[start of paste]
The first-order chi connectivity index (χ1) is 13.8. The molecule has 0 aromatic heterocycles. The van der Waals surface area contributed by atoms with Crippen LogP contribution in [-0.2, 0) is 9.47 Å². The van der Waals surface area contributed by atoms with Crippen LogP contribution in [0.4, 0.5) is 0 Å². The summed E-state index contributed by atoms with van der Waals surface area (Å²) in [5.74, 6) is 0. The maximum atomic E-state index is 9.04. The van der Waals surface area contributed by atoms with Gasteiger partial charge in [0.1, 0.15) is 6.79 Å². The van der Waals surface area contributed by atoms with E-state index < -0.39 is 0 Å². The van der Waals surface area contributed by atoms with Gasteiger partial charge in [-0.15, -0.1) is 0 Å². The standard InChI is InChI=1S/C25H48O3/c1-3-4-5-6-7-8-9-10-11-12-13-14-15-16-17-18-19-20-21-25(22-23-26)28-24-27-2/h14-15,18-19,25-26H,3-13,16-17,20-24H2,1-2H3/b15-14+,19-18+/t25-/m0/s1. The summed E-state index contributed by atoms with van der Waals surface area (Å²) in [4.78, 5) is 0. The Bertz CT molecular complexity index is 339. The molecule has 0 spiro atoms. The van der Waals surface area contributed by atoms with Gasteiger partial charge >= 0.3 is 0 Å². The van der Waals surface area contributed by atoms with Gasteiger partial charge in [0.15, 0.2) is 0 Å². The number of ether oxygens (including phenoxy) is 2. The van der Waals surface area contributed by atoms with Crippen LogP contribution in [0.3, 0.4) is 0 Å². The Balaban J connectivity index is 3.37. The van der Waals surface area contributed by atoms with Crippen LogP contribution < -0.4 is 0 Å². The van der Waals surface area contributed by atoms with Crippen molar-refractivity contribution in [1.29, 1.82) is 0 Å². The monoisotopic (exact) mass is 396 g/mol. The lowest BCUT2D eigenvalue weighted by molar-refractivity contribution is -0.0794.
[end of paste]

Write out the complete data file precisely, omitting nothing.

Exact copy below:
The first-order chi connectivity index (χ1) is 13.8. The molecule has 0 aromatic heterocycles. The van der Waals surface area contributed by atoms with Crippen LogP contribution in [-0.2, 0) is 9.47 Å². The van der Waals surface area contributed by atoms with Crippen LogP contribution in [0.4, 0.5) is 0 Å². The summed E-state index contributed by atoms with van der Waals surface area (Å²) in [5.74, 6) is 0. The maximum atomic E-state index is 9.04. The van der Waals surface area contributed by atoms with Gasteiger partial charge in [0.1, 0.15) is 6.79 Å². The van der Waals surface area contributed by atoms with E-state index < -0.39 is 0 Å². The van der Waals surface area contributed by atoms with Gasteiger partial charge in [-0.15, -0.1) is 0 Å². The standard InChI is InChI=1S/C25H48O3/c1-3-4-5-6-7-8-9-10-11-12-13-14-15-16-17-18-19-20-21-25(22-23-26)28-24-27-2/h14-15,18-19,25-26H,3-13,16-17,20-24H2,1-2H3/b15-14+,19-18+/t25-/m0/s1. The summed E-state index contributed by atoms with van der Waals surface area (Å²) in [4.78, 5) is 0. The Bertz CT molecular complexity index is 339. The molecule has 0 spiro atoms. The van der Waals surface area contributed by atoms with Gasteiger partial charge >= 0.3 is 0 Å². The van der Waals surface area contributed by atoms with Gasteiger partial charge in [0.15, 0.2) is 0 Å². The number of ether oxygens (including phenoxy) is 2. The van der Waals surface area contributed by atoms with Crippen LogP contribution in [0.3, 0.4) is 0 Å². The Balaban J connectivity index is 3.37. The van der Waals surface area contributed by atoms with Crippen LogP contribution < -0.4 is 0 Å². The van der Waals surface area contributed by atoms with Crippen molar-refractivity contribution in [1.29, 1.82) is 0 Å². The monoisotopic (exact) mass is 396 g/mol. The lowest BCUT2D eigenvalue weighted by molar-refractivity contribution is -0.0794.